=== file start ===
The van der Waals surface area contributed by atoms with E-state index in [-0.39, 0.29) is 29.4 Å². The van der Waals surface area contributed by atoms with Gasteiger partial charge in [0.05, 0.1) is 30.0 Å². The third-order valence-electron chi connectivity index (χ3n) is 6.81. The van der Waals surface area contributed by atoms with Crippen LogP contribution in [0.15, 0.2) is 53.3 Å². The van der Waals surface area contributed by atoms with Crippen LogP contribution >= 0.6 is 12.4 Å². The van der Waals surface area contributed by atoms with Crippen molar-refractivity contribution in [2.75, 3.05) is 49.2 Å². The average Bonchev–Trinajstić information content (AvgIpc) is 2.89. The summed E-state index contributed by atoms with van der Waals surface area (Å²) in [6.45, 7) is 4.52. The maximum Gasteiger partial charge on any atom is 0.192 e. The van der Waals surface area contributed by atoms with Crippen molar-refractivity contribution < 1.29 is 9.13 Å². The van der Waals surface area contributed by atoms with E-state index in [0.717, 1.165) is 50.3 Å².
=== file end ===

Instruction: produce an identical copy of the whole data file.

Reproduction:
The van der Waals surface area contributed by atoms with E-state index in [-0.39, 0.29) is 29.4 Å². The van der Waals surface area contributed by atoms with Gasteiger partial charge in [0.05, 0.1) is 30.0 Å². The third-order valence-electron chi connectivity index (χ3n) is 6.81. The van der Waals surface area contributed by atoms with Crippen LogP contribution in [0.15, 0.2) is 53.3 Å². The van der Waals surface area contributed by atoms with Crippen LogP contribution >= 0.6 is 12.4 Å². The van der Waals surface area contributed by atoms with Crippen molar-refractivity contribution in [2.75, 3.05) is 49.2 Å². The average Bonchev–Trinajstić information content (AvgIpc) is 2.89. The summed E-state index contributed by atoms with van der Waals surface area (Å²) in [6.45, 7) is 4.52. The maximum Gasteiger partial charge on any atom is 0.192 e. The van der Waals surface area contributed by atoms with Crippen molar-refractivity contribution < 1.29 is 9.13 Å². The van der Waals surface area contributed by atoms with E-state index in [0.717, 1.165) is 50.3 Å².